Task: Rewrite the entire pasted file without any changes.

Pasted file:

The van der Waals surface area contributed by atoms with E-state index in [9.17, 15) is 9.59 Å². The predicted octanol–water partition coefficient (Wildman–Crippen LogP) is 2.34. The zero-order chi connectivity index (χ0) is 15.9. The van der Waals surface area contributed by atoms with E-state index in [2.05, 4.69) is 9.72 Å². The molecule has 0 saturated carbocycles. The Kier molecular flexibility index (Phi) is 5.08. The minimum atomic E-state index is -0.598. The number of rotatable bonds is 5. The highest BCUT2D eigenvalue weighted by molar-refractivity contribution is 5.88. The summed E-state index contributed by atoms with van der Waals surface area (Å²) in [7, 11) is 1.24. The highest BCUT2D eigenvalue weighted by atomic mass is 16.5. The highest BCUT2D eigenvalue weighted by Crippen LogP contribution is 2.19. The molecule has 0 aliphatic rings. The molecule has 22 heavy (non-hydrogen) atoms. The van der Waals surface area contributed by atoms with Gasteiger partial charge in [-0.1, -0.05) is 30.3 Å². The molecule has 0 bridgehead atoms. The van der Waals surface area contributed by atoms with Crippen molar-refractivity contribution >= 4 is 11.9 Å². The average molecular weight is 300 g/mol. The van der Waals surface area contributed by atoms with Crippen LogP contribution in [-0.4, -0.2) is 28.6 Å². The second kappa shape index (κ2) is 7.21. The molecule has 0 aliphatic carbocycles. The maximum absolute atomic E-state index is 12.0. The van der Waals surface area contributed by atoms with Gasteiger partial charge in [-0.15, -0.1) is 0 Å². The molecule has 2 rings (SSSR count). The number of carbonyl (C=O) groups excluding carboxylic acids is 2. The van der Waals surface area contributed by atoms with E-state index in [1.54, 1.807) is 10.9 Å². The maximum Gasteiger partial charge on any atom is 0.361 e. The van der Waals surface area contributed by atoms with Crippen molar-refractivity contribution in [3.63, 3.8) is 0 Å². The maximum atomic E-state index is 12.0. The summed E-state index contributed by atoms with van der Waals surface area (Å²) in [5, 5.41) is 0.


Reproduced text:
The van der Waals surface area contributed by atoms with E-state index in [9.17, 15) is 9.59 Å². The predicted octanol–water partition coefficient (Wildman–Crippen LogP) is 2.34. The zero-order chi connectivity index (χ0) is 15.9. The van der Waals surface area contributed by atoms with E-state index in [2.05, 4.69) is 9.72 Å². The molecule has 0 saturated carbocycles. The Kier molecular flexibility index (Phi) is 5.08. The minimum atomic E-state index is -0.598. The number of rotatable bonds is 5. The highest BCUT2D eigenvalue weighted by molar-refractivity contribution is 5.88. The summed E-state index contributed by atoms with van der Waals surface area (Å²) in [7, 11) is 1.24. The highest BCUT2D eigenvalue weighted by atomic mass is 16.5. The highest BCUT2D eigenvalue weighted by Crippen LogP contribution is 2.19. The molecule has 0 aliphatic rings. The molecule has 22 heavy (non-hydrogen) atoms. The van der Waals surface area contributed by atoms with Gasteiger partial charge in [-0.1, -0.05) is 30.3 Å². The molecule has 0 bridgehead atoms. The van der Waals surface area contributed by atoms with Crippen molar-refractivity contribution >= 4 is 11.9 Å². The average molecular weight is 300 g/mol. The van der Waals surface area contributed by atoms with Crippen LogP contribution in [-0.4, -0.2) is 28.6 Å². The second kappa shape index (κ2) is 7.21. The molecule has 0 aliphatic carbocycles. The maximum absolute atomic E-state index is 12.0. The van der Waals surface area contributed by atoms with Gasteiger partial charge in [-0.15, -0.1) is 0 Å². The molecule has 2 rings (SSSR count). The number of carbonyl (C=O) groups excluding carboxylic acids is 2. The van der Waals surface area contributed by atoms with E-state index in [1.54, 1.807) is 10.9 Å². The maximum Gasteiger partial charge on any atom is 0.361 e. The van der Waals surface area contributed by atoms with Crippen molar-refractivity contribution in [3.63, 3.8) is 0 Å². The maximum atomic E-state index is 12.0. The summed E-state index contributed by atoms with van der Waals surface area (Å²) in [5, 5.41) is 0.